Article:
Support: Brown wove paper
Image: 121.4 x 94.2 cm (47 13/16 x 37 1/16 in.)
In memory of Sarah H. Crone (nee Voegtly), gift of William S. Huff 1999.38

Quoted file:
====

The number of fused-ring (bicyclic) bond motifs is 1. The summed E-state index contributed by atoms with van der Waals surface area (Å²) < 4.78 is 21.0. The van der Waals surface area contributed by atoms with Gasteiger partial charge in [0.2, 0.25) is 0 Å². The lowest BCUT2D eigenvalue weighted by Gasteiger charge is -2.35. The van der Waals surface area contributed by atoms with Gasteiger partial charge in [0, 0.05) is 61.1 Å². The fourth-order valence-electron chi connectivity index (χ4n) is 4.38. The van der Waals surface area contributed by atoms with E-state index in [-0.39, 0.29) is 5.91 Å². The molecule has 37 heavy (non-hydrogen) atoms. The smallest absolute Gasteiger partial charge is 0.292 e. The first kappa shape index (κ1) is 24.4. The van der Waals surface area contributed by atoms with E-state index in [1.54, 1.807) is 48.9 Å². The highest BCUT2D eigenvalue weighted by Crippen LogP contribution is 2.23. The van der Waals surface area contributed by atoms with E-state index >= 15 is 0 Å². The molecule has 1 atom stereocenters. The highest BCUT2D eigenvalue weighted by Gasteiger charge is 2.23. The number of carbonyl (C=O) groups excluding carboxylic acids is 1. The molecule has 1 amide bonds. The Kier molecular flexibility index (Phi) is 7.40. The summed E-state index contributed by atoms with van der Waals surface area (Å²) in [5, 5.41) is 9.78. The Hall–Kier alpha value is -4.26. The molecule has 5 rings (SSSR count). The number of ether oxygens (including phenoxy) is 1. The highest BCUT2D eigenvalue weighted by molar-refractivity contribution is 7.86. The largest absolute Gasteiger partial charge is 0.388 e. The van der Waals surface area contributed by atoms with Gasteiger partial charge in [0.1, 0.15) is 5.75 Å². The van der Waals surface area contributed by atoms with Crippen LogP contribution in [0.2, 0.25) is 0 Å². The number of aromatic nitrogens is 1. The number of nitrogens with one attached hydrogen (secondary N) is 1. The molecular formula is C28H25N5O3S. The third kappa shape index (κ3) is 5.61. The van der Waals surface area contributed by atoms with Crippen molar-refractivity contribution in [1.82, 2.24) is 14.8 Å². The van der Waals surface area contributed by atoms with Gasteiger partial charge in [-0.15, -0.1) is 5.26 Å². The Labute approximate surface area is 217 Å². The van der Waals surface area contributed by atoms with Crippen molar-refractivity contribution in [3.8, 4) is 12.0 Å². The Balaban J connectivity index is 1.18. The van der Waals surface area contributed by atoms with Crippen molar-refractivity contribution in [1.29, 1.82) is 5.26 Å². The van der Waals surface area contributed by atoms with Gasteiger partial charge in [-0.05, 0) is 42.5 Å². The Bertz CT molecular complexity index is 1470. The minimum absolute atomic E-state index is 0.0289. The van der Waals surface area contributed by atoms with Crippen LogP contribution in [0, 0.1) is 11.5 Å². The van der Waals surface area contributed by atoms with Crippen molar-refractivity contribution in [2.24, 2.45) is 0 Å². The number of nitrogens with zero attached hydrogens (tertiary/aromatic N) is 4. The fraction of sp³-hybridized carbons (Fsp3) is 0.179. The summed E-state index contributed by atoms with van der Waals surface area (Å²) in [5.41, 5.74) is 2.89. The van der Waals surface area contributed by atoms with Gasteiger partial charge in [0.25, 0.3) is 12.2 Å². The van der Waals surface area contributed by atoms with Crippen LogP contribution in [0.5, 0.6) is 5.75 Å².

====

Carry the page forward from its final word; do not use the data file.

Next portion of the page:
Crone made Smithy while still a student at the Academy in Munich, and it reflects the style and subject matter favored there. Although it is a drawing, Smithy has the scale and impact of an oil painting. Crone executed the work in charcoal, which can be easily smudged, smeared, and manipulated. The artist used a brush or some other instrument to create large, painterly strokes, perhaps using water or another liquid to help him create brushy effects. This is especially impressive in the blacksmith's apron. Crone also chose a brown paper that exemplifies the dark tones of the Munich School. The drawing is related to a painting that became Crone's best-known work: The Judgement (Das Gericht). The painting was shown at an important exhibition in 1883 and, though lost today, is known from a reproduction that appeared in the exhibition's catalogue. The work depicted a burly blacksmith considering what to do about a young boy caught stealing apples in his shop. The present drawing clearly shows the same bearded model, though he is in a different pose: seated and holding a pipe. The figure has an impressive monumentality, dignity, and scale. The size of the sheet is unusual for a study drawing, and Crone no doubt intended it to stand as an independent work.
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